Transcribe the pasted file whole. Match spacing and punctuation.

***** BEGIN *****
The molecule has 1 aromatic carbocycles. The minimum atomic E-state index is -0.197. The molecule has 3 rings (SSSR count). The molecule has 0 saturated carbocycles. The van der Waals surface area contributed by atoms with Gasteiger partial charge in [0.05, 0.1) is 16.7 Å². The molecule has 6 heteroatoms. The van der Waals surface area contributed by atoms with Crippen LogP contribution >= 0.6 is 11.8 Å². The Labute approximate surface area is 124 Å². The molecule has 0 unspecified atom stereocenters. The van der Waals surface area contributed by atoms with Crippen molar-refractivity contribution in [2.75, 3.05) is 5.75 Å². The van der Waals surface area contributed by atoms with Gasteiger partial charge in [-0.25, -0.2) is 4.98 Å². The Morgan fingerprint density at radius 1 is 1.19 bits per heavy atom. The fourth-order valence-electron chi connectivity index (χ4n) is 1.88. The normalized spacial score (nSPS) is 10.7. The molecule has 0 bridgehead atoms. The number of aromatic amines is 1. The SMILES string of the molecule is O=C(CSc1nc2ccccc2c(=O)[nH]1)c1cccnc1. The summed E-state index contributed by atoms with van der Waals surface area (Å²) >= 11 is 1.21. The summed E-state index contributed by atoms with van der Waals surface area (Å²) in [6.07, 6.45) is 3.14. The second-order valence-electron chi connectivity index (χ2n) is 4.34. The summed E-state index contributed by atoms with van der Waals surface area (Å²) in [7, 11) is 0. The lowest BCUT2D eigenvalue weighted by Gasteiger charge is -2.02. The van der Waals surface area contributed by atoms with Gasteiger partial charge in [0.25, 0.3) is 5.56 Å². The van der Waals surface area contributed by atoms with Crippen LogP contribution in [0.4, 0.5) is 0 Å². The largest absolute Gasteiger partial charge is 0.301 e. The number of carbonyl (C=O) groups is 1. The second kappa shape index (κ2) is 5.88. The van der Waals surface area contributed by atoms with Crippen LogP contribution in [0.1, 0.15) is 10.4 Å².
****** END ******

The molecule has 1 aromatic carbocycles. The minimum atomic E-state index is -0.197. The molecule has 3 rings (SSSR count). The molecule has 0 saturated carbocycles. The van der Waals surface area contributed by atoms with Gasteiger partial charge in [0.05, 0.1) is 16.7 Å². The molecule has 6 heteroatoms. The van der Waals surface area contributed by atoms with Crippen LogP contribution >= 0.6 is 11.8 Å². The Labute approximate surface area is 124 Å². The molecule has 0 unspecified atom stereocenters. The van der Waals surface area contributed by atoms with Crippen molar-refractivity contribution in [2.75, 3.05) is 5.75 Å². The van der Waals surface area contributed by atoms with Gasteiger partial charge in [-0.25, -0.2) is 4.98 Å². The Morgan fingerprint density at radius 1 is 1.19 bits per heavy atom. The fourth-order valence-electron chi connectivity index (χ4n) is 1.88. The normalized spacial score (nSPS) is 10.7. The molecule has 0 bridgehead atoms. The number of aromatic amines is 1. The SMILES string of the molecule is O=C(CSc1nc2ccccc2c(=O)[nH]1)c1cccnc1. The summed E-state index contributed by atoms with van der Waals surface area (Å²) >= 11 is 1.21. The summed E-state index contributed by atoms with van der Waals surface area (Å²) in [6.07, 6.45) is 3.14. The second-order valence-electron chi connectivity index (χ2n) is 4.34. The summed E-state index contributed by atoms with van der Waals surface area (Å²) in [7, 11) is 0. The lowest BCUT2D eigenvalue weighted by Gasteiger charge is -2.02. The van der Waals surface area contributed by atoms with Gasteiger partial charge in [0.25, 0.3) is 5.56 Å². The van der Waals surface area contributed by atoms with Crippen LogP contribution in [0.4, 0.5) is 0 Å². The largest absolute Gasteiger partial charge is 0.301 e. The number of carbonyl (C=O) groups is 1. The second kappa shape index (κ2) is 5.88. The van der Waals surface area contributed by atoms with Crippen LogP contribution in [0.1, 0.15) is 10.4 Å².